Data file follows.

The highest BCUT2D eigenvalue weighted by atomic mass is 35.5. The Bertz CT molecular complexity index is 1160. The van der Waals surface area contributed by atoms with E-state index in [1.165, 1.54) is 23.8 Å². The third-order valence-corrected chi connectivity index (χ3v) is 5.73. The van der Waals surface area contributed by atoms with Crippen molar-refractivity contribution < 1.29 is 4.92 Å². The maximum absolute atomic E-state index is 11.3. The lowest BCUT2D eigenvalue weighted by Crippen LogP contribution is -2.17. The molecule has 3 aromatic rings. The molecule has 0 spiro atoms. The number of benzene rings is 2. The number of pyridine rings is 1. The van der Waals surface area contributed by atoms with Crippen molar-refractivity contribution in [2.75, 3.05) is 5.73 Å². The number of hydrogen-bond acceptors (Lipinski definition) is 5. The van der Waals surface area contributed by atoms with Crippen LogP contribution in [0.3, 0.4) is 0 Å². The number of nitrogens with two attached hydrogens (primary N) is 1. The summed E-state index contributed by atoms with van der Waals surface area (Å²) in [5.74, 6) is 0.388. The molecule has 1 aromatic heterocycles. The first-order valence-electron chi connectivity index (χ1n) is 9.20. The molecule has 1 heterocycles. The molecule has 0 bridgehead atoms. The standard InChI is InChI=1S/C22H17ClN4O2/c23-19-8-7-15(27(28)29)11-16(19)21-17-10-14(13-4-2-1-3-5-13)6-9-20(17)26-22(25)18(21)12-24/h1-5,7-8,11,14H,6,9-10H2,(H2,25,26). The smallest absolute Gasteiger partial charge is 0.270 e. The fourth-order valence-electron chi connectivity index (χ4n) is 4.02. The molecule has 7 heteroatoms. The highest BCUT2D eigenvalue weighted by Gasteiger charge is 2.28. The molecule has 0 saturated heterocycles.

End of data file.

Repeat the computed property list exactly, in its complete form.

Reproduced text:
The highest BCUT2D eigenvalue weighted by atomic mass is 35.5. The Bertz CT molecular complexity index is 1160. The van der Waals surface area contributed by atoms with E-state index in [1.165, 1.54) is 23.8 Å². The third-order valence-corrected chi connectivity index (χ3v) is 5.73. The van der Waals surface area contributed by atoms with Crippen molar-refractivity contribution < 1.29 is 4.92 Å². The maximum absolute atomic E-state index is 11.3. The lowest BCUT2D eigenvalue weighted by Crippen LogP contribution is -2.17. The molecule has 3 aromatic rings. The molecule has 0 spiro atoms. The number of benzene rings is 2. The number of pyridine rings is 1. The van der Waals surface area contributed by atoms with Crippen molar-refractivity contribution in [2.75, 3.05) is 5.73 Å². The number of hydrogen-bond acceptors (Lipinski definition) is 5. The van der Waals surface area contributed by atoms with Crippen LogP contribution in [0.3, 0.4) is 0 Å². The number of nitrogens with two attached hydrogens (primary N) is 1. The summed E-state index contributed by atoms with van der Waals surface area (Å²) in [5.74, 6) is 0.388. The molecule has 1 aromatic heterocycles. The first-order valence-electron chi connectivity index (χ1n) is 9.20. The molecule has 1 heterocycles. The molecule has 0 bridgehead atoms. The standard InChI is InChI=1S/C22H17ClN4O2/c23-19-8-7-15(27(28)29)11-16(19)21-17-10-14(13-4-2-1-3-5-13)6-9-20(17)26-22(25)18(21)12-24/h1-5,7-8,11,14H,6,9-10H2,(H2,25,26). The smallest absolute Gasteiger partial charge is 0.270 e. The fourth-order valence-electron chi connectivity index (χ4n) is 4.02. The molecule has 7 heteroatoms. The highest BCUT2D eigenvalue weighted by Gasteiger charge is 2.28. The molecule has 0 saturated heterocycles.